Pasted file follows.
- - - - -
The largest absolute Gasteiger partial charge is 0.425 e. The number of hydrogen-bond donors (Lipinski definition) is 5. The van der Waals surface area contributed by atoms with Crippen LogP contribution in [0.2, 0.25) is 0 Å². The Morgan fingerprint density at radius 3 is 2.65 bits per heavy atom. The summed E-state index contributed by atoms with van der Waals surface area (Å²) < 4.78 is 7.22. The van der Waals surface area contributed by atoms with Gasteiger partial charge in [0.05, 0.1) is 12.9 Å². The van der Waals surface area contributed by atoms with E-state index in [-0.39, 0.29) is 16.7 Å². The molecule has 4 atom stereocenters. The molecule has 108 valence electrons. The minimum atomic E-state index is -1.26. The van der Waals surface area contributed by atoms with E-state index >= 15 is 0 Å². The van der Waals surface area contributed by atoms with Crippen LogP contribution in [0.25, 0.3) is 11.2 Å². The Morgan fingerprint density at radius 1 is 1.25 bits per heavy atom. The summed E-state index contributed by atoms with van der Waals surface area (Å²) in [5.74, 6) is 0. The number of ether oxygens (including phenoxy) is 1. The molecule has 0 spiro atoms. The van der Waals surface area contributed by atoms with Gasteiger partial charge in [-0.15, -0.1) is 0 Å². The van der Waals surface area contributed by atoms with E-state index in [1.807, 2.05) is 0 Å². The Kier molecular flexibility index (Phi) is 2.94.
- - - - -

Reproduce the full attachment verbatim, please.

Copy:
The largest absolute Gasteiger partial charge is 0.425 e. The number of hydrogen-bond donors (Lipinski definition) is 5. The van der Waals surface area contributed by atoms with Crippen LogP contribution in [0.2, 0.25) is 0 Å². The Morgan fingerprint density at radius 3 is 2.65 bits per heavy atom. The summed E-state index contributed by atoms with van der Waals surface area (Å²) < 4.78 is 7.22. The van der Waals surface area contributed by atoms with Gasteiger partial charge in [0.05, 0.1) is 12.9 Å². The van der Waals surface area contributed by atoms with E-state index in [-0.39, 0.29) is 16.7 Å². The molecule has 4 atom stereocenters. The molecule has 108 valence electrons. The minimum atomic E-state index is -1.26. The van der Waals surface area contributed by atoms with E-state index >= 15 is 0 Å². The van der Waals surface area contributed by atoms with Crippen LogP contribution in [0.25, 0.3) is 11.2 Å². The Morgan fingerprint density at radius 1 is 1.25 bits per heavy atom. The summed E-state index contributed by atoms with van der Waals surface area (Å²) in [5.74, 6) is 0. The number of ether oxygens (including phenoxy) is 1. The molecule has 0 spiro atoms. The van der Waals surface area contributed by atoms with Gasteiger partial charge in [-0.15, -0.1) is 0 Å². The van der Waals surface area contributed by atoms with E-state index in [1.807, 2.05) is 0 Å². The Kier molecular flexibility index (Phi) is 2.94.